These attacks on Black people's freedom and their human and civil rights — which were won in blood — involves dreams of a return to the Jim Crow era of "separate but equal," with literacy tests, poll taxes, felon disenfranchisement, gerrymandering, terrorism and armed intimidation, threats of imprisonment and arbitrary movement of polling places, all designed to make it harder for Black (and brown) people to vote.

Moreover, these Jim Crow dreams are not private; they are very public.

Texas Gov. Greg Abbott, a Republican, invoked the white supremacist film "Birth of a Nation" and its hateful depictions of Black people when he told Fox News last weekend that the Democrats use cocaine to buy votes.

Last Wednesday, Arizona State Rep. John Kavanaugh, also a Republican, channeled the exact logic used by Southern and other white politicians during Jim Crow to justify not allowing people to vote. He literally said, "Everyone should not be voting" and that he and his fellow Republicans care about "the quality" of the votes.

White Republican voters largely agree with these efforts to stop Black and brown Americans from voting, along with other groups who generally support Democrats. Republican voters overwhelmingly believe in the "Big Lie" that the 2020 election was stolen from Donald Trump and that therefore America needs more "election security," i.e., ways to keep "those people" from voting. A significant percentage of Republicans also believe that Trump's coup attempt and the Capitol attack were justified. Public opinion and other research show that Trump-supporting Republicans are willing to give up democracy in order to maintain white supremacy as the dominant and most powerful group in the country. Other research shows that a majority of Republicans are willing to go to extreme measures, including violence, to protect America's "traditional way of life."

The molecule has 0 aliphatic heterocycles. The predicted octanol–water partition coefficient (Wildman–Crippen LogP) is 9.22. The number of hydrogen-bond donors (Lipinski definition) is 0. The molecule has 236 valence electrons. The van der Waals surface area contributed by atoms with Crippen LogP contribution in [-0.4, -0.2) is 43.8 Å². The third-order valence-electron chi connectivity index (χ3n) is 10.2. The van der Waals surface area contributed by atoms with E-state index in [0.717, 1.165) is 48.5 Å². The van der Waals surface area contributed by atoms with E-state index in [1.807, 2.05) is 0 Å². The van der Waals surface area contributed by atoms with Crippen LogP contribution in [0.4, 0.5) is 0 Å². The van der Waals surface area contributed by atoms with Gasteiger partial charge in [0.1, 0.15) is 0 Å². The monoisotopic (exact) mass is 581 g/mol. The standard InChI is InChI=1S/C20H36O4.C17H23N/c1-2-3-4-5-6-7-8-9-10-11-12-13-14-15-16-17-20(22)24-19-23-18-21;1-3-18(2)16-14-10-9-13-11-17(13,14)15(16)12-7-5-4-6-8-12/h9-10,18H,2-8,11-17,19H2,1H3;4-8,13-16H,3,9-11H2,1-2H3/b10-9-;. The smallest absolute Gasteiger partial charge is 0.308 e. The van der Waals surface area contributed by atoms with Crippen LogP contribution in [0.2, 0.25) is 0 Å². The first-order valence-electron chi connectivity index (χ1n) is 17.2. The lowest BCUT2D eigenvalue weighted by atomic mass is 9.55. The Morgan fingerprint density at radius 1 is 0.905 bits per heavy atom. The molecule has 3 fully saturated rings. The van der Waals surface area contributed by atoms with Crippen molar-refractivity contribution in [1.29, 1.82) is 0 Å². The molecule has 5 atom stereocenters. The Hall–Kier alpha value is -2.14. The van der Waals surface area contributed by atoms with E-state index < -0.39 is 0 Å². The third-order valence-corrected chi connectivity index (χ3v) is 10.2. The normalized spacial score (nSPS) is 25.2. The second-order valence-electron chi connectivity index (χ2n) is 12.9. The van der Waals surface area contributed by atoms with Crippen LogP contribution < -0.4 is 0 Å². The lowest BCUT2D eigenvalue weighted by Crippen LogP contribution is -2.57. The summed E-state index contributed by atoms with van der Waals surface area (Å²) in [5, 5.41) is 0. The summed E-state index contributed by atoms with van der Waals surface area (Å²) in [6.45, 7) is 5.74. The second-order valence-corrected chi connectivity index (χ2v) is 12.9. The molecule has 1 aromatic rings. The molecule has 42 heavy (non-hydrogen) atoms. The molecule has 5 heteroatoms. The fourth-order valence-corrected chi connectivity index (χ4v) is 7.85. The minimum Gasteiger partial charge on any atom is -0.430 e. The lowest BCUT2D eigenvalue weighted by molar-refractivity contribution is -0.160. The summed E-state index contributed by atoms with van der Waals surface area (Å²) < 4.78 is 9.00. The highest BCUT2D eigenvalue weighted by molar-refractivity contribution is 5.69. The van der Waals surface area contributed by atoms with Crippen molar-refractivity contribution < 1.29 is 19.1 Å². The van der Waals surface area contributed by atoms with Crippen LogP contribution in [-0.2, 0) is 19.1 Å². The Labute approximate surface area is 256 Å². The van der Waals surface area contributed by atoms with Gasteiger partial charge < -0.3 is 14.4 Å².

In total, today's Republican Party and right-wing movement are not "conservative": They are destructive, revanchist and reactionary.

The Republican retreat from the present and embrace of some of the worst aspects of the country's past is oriented along the color line. The centuries-long struggles of Black and brown people, alongside their white allies, has gradually forced America to be a more full and equal democracy for all people. When Republicans and other "conservatives" attack American democracy, they are attacking that legacy.

Ultimately, "racial democracy," better understood as whites-only democracy, is an oxymoron. Multiracial democracy is the only real democracy possible in America.

The Republican Party's symbol is the wise and patient elephant. From the backlash to the civil rights movement in the 1960s to the Age of Trump and beyond, Republican have now fully embraced white supremacy as one of its central values and beliefs. To better reflect those values, today's Republican Party should replace the elephant with an image of the real "Jim Crow," a 19th-century white minstrel performer named Thomas Dartmouth Rice whose racist buffoon act was modeled on a debased version of a black slave. One of Rice's most popular songs was "Jump Jim Crow." Because he was so successful his "Jim Crow" persona was adopted by other white race minstrels.

In many ways, Rice's Jim Crow performance still has life in the 21st century, when our nation's most important white supremacist organization pretends not to be racist. If Republicans reclaimed Rice's legacy openly, at least they would be honest.

By Chauncey DeVega

Chauncey DeVega is a senior politics writer for Salon. His essays can also be found at He also hosts a weekly podcast, The Chauncey DeVega Show. Chauncey can be followed on Twitter and Facebook.

MORE FROM Chauncey DeVega

Related Topics ------------------------------------------

Commentary Jim Crow Racism Republicans Voting Rights White Supremacy